Skidmore v. ACI Worldwide

Filing 56

ORDER - The defendant is awarded reasonable costs and attorney's fees in bringing the December 17, 2009 motion to compel 45 . Counsel for the parties shall confer on a reasonable amount to be awarded and, if there is agreement, shall file on o r before May 22, 2009, a stipulation of the costs and fees to be awarded. In the event the parties fail to reach an agreement, the defendant may file on or before May 26, 2009, an application for the award of the costs and fees accompanied by an aff idavit of such costs and fees. The plaintiff shall have until on or before June 1, 2009, to respond to the defendant's application. Thereafter, the issue of costs and sanctions will be deemed submitted and a written order entered. Ordered by Magistrate Judge Thomas D. Thalken. (KBJ)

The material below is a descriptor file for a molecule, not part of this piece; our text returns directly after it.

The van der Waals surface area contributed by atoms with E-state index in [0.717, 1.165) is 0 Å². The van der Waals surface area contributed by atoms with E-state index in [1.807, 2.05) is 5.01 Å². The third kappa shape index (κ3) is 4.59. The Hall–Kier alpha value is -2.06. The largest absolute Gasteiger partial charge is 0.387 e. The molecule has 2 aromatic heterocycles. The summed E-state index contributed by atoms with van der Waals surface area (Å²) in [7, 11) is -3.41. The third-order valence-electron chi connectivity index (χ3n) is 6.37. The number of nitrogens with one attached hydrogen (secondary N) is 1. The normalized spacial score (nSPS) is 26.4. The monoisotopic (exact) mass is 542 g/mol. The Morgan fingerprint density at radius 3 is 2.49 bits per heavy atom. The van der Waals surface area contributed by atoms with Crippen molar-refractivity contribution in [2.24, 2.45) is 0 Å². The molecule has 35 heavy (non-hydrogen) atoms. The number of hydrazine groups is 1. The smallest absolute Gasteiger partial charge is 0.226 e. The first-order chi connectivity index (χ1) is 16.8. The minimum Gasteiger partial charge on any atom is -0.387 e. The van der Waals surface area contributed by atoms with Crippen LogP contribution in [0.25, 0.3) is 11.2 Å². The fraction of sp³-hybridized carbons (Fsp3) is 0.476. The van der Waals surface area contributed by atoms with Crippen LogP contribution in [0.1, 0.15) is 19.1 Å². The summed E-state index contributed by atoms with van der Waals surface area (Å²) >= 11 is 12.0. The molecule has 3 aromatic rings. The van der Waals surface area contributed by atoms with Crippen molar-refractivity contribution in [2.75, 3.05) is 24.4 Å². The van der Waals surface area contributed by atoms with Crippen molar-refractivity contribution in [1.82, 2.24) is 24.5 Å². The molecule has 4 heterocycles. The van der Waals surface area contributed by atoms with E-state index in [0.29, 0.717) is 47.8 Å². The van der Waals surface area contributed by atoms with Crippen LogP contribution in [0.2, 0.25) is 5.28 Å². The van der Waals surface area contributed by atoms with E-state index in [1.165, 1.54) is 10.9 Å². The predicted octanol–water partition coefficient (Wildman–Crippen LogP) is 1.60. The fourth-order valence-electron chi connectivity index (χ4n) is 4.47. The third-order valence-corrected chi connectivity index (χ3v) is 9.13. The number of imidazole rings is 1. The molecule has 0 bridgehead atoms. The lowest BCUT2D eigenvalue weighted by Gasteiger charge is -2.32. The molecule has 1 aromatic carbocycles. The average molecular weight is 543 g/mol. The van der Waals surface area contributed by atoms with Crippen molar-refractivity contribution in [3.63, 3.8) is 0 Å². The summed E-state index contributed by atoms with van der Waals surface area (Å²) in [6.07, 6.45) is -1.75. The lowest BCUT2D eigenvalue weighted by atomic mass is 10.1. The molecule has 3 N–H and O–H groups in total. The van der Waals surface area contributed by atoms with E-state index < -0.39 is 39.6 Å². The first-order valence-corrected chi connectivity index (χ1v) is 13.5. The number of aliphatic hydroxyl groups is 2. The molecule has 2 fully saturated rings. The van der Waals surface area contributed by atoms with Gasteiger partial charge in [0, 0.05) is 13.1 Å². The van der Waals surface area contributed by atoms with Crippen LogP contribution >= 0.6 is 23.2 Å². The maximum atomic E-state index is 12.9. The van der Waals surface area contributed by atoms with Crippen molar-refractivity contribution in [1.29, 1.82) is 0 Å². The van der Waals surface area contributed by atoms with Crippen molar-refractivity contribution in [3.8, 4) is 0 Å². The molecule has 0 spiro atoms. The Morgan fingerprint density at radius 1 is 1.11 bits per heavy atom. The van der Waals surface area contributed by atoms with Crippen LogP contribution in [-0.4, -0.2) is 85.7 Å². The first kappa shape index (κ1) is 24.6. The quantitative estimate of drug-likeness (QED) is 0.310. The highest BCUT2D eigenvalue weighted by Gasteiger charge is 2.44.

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IN THE UNITED STATES DISTRICT COURT FOR THE DISTRICT OF NEBRASKA GEORGE B. SKIDMORE, Plaintiff, vs. ACI WORLDWIDE, INC., a/k/a ACI, f/k/a TRANSACTION SYSTEMS ARCHITECTS, INC., Defendant. ) ) ) ) ) ) ) ) ) ) ) 8:08CV01 ORDER This matter is before the court on the plaintiff's response (Filing No. 55) to the court's Show Cause Order (Filing No. 52). On April 30, 2009, the court granted the defendant's motion to compel discovery (Filing No. 45) related to the plaintiff's medical treatment. The plaintiff has now provided all such discovery and opposes entry of an award of attorney fees for the defendant. The evidence before the court shows the defendants sought certain medical records in a request for production served on October 27, 2008. The plaintiff's deposition had been scheduled to occur after receipt of the requested documents. After the deadline for responses had passed, the defendant inquired about the responses. On December 9, 2008, counsel for the plaintiff replied by proposing new deposition dates and stating he would try to have the discovery responses served by the end of the week. The plaintiff did serve discovery responses on December 17, 2008, but objected to production related to the medical treatment. In January 2009, both counsel conferred and agreed the medical treatment documents were relevant. The plaintiff agreed to supplement discovery. The defendant continued, into April, to attempt to get the requested documents and scheduled the plaintiff's deposition for April 21, 2009. At one point the parties discussed obtaining a waiver from the plaintiff, but the plaintiff intended to obtain the records himself. The plaintiff continued to agree to produce the documents, but the medical treatment documents were not produced until the day the defendant filed a motion to compel, April 17, 2009. The plaintiff argues sanctions are not appropriate in this matter because the plaintiff's conduct in failing to produce the documents, between December 2008 and April 2009, was not wilful or intentional. Further, the plaintiff contends sanctions should rarely be granted. Specifically, the plaintiff continues to argue the defendant engaged in improper behavior by failing to threaten to file a motion to compel until the day before filing the motion. Accordingly, the plaintiff states counsel was not given a reasonable time to respond prior to the defendant actually filing the motion to compel. In any event, the plaintiff acknowledges the documents should have been produced more quickly however two factors prevented production. First, the plaintiff, himself, was attempting the gather the records in an effort to lower expenses. The plaintiff's attempts took additional time because he was also trying to find employment outside the state. Second, the plaintiff's counsel has been involved in two "gigantic" cases, which made it difficult to closely monitor his other cases during the fall, winter and spring months. The plaintiff explains that any delay of discovery was not done by the plaintiff or his counsel to wilfully or intentionally obstruct the proceedings. The relevant issue before the court is sanctions. Pursuant to Federal Rule of Civil Procedure 37(a): "On notice to other parties and all affected persons, a party may move for an order compelling disclosure or discovery." Fed. R. Civ. P. 37(a). Furthermore, under the federal rules, "an evasive or incomplete disclosure, answer, or response must be treated as a failure to disclose, answer, or respond." Fed. R. Civ. P. 37(a)(4). The federal rules specifically provide for the shifting of costs where the disputed discovery is provided after the motion to compel is filed. If the motion is granted--or if the disclosure or requested discovery is provided after the motion was filed--the court must, after giving an opportunity to be heard, require the party or deponent whose conduct necessitated the motion, the party or attorney advising that conduct, or both to pay the movant's reasonable expenses incurred in making the motion, including attorney's fees. Fed. R. Civ. P. 37(a)(5)(A) (emphasis added). However, sanctions will not be awarded if: 2 (i) (ii) (iii) the movant filed the motion before attempting in good faith to obtain the disclosure or discovery without court action; the opposing party's nondisclosure, response, or objection was substantially justified; or other circumstances make an award of expenses unjust. Fed. R. Civ. P. 37(a)(5)(A). The plaintiff's failure to timely provide discovery required the defendant to repeatedly make inquiries about production. Additionally, the plaintiff's deposition had to be postponed and rescheduled due to the plaintiff's delay. Contrary to the plaintiff's argument, sanctions in this context are not rare, but required under the rules unless a specific exception exists under Fed. R. Civ. P. 37(a)(5)(A). The court has already determined the defendant attempted in good faith to obtain the discovery without court action. In fact, the defendant waited for four months for the discovery. During the period, the defendant frequently contacted the plaintiff's counsel to work on a resolution. The plaintiff does not argue his failure to produce was substantially justified, particularly because in January 2009, the plaintiff agreed to produce the documents. Apparently, the plaintiff contends an award of expenses would be unjust under the circumstances. The plaintiff explains the reason for the delay was the plaintiff's and plaintiff's counsel's busy schedules. The court finds the plaintiff's explanation inadequate to avoid the shifting of costs. The burden of responding to discovery in this instance was on the plaintiff. The plaintiff's failure to timely obtain the records, even three months after an agreement to do so was in place, required the defendant to incur unnecessary costs and expenses which should be bourne by the plaintiff. Upon consideration, IT IS ORDERED: 1. The defendant is awarded reasonable costs and attorney's fees in bringing the December 17, 2009 motion to compel (Filing No. 45). 2. Counsel for the parties shall confer on a reasonable amount to be awarded and, if there is agreement, shall file on or before May 22, 2009, a stipulation of the costs and fees to be awarded. In the event the parties fail to reach an agreement, the defendant 3 may file on or before May 26, 2009, an application for the award of the costs and fees accompanied by an affidavit of such costs and fees, pursuant to NECivR 54.3 and 54.4. The plaintiff shall have until on or before June 1, 2009, to respond to the defendant's application. Thereafter, the issue of costs and sanctions will be deemed submitted and a written order entered. DATED this 8th day of May, 2009. BY THE COURT: s/Thomas D. Thalken United States Magistrate Judge 4